Now at the beginning of the session itself, you’ll of course want to review the agenda and review the context paper, and really reinforce the idea of the deliverable for the session. During the introductory remarks, you want to go over the guidelines for formulating a risk. Now this is important, because if you don’t do this you’re going to have risk expressed in so many different ways.
You know, during early experimentation we tried just using a few key words to express a risk. We found that that didn’t work. We tried using a longer, sort of run-on sentences or even paragraphs to describe a risk, and that doesn’t work either, because that approach simply crams too many risk issues into one statement — you can’t assess that and you can’t manage it very well either.
[07:53] So the end result of that was to establish a set of guidelines to create risk statements. I created a blog post on just that topic. Just go to my website RiskCommentary.com and scroll down to the search window. Type in “risk statement” and you’ll see the blog post there.
The great advantage in following such a set of rules is that you’ll have a body of qualitative information; that is, a whole bunch of text, put together in a consistent format, and that makes it much easier to aggregate and analyze.
By way of preparation, or even during the introductory remarks at the risk ID session, you want to review this set of guidelines for formulating risk statements. Give one or two examples so people get the hang of it, and at the same time repeat the definition of risk. People [must] really have reinforced in their minds the idea that it [risk] has to do with identifying the uncertainty that will impinge upon their ability to execute on planned goals and objectives.
[08:54] Well, at this point you ready to begin the risk ID session, and you might feel a bit of hesitation as to how to begin. If you do, just perhaps turn to your project lead and ask that person to kick off: to suggest the most obvious, or one of the most important, risks that has been on their minds. That will be a way to formulate the first risk; get it into the risk register; demonstrate the methods a little bit, and just in general break the ice and get the discussion started.
Now as facilitator, what you want to do is be very clear on whether you’re facilitating or you are participating as someone who can actually help to identify risk. And that is fine to do both; just make it clear on which role you’re undertaking at any given moment.
To facilitate the session, it is really is a question of going around the table, tracing through that context paper very carefully; that is, going through the goals and objectives piece by piece, step by step. Elicit the various ideas of risk from each participant as they peruse and consider the various categories (sources) of risk. This is the best way to map all of those person years of experience against the given context.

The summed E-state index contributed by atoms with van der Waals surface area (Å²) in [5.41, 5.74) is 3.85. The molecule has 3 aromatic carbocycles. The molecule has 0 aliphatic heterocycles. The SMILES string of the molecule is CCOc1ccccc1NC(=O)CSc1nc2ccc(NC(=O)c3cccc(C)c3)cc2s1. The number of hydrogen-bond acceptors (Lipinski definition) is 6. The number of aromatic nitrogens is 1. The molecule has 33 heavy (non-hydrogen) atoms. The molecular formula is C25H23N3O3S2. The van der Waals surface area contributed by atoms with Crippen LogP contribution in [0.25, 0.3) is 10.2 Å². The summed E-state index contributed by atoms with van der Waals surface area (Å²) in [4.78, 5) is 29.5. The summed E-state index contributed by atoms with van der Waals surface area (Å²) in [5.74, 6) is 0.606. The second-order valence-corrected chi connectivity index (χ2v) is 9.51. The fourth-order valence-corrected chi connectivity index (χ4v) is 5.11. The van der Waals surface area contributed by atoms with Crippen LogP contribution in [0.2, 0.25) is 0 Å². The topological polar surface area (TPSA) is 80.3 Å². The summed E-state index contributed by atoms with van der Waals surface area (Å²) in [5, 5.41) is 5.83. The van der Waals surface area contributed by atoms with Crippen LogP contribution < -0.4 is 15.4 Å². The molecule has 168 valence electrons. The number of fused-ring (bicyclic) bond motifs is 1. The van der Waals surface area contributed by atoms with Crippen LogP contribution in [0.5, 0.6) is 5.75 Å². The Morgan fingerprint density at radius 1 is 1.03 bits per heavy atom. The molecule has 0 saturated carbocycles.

[10:17] Now you’ll have to exercise some judgment, because on the one hand it’s good to let the discussion run on a little bit. Let people start to, as I say, learn about each other’s job roles; understand one another’s view of risk, and yet you don’t want the discussion to go too far off track. Bring them back in gently to try to identify the risk for the goal or objective that is under consideration at that moment.
There’s a couple of [four] other finer points that I want to try to describe.
[10:47] 1. People will quite often go around and around on a certain set of problems, but at a certain point… and I know I’m not alone on this because I used to compare notes with my supervisor back in back at the office, or in the kitchen!, and we would find that we would be encountering the same thing. And that is that people tend to go around and around on a certain set of issues, but we would always have to encourage them: “Yes, but what is the risk?” In other words: What what is the precise uncertainty that is impinging upon your ability to execute on the given goal or objective? That is what we’re after!
[11:26] 2. That kind of precision in thinking about risk is really beneficial, because, first of all, it does away with the idea of just naming general trends, conditions and so on, as risks. In other words, people cannot simply put up their hands and say: oh, interest rate risk, or demographic risk, or something like that.
Let’s take an example. Let’s say that your business is particularly sensitive to US/CAN exchange rates. Well, you can’t suggest that the risk is the US/CAN exchange rate changing. Because that’s already a problem that has been studied and accounted for, and the response to that is already built in to your plan for action [i.e., as contingency plans]. If it’s not, then we have deficient plans (which I already covered in previous episodes on the planning function).